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Burr, Hamilton, and JeffersonA Study in Character$
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Roger G. Kennedy

Print publication date: 2000

Print ISBN-13: 9780195140552

Published to Oxford Scholarship Online: October 2011

DOI: 10.1093/acprof:oso/9780195140552.001.0001

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Chapter 5

Chapter 5

Chapter:
(p.56) Chapter 5
Source:
Burr, Hamilton, and Jefferson
Author(s):

Roger G. Kennedy

Publisher:
Oxford University Press
DOI:10.1093/acprof:oso/9780195140552.003.0005

This book so far has been observing Aaron Burr and Thomas Jefferson as they responded to circumstances created in large measure by Alexander Hamilton, as Hamilton removed John Adams as an impediment to Jefferson's ascent to the presidency and stood in the way of any contention for that eminence by Burr. In 1784, the embarrassments of Virginia's wartime government retreated behind the glorious tableau of the Virginian commander-in-chief receiving the British surrender at Yorktown, on Virginia soil. A somewhat subdued Thomas Jefferson returned to the Congress as Hamilton and Burr turned to the practice of law. The two young men often displayed their respective skills as cocounsel in celebrated cases, in the sponsorship of rival banks, and in politics. Jefferson's wife, Martha Wayles Skelton, died in 1782, the same year Burr was married to Theodosia Bartow, a widow ten years his senior. In 1791, Burr had taken his seat in the Senate. Hamilton was already in the national capital, serving as George Washington's principal adviser. Henry Knox was the president's counsel on military matters.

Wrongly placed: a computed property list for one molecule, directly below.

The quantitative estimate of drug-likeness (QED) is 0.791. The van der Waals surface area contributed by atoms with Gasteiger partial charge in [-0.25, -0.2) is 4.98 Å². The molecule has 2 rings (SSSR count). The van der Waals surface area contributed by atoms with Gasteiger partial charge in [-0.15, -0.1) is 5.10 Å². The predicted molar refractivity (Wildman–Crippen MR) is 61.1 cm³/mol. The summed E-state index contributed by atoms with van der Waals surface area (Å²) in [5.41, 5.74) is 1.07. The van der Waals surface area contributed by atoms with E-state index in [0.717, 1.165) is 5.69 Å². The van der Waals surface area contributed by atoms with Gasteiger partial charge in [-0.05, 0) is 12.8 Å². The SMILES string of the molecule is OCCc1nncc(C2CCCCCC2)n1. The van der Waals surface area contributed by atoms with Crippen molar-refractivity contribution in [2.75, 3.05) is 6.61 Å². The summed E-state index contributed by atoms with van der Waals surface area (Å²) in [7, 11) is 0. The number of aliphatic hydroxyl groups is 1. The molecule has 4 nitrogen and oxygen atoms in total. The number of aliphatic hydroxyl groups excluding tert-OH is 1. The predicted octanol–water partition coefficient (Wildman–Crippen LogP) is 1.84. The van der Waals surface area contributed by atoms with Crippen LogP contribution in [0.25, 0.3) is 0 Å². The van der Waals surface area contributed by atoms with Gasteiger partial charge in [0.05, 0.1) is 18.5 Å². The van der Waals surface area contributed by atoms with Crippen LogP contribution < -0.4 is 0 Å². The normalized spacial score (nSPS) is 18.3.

Keywords:   Alexander Hamilton, Aaron Burr, Thomas Jefferson, George Washington, elections, John Adams, politics, Congress, Virginia, Theodosia Bartow

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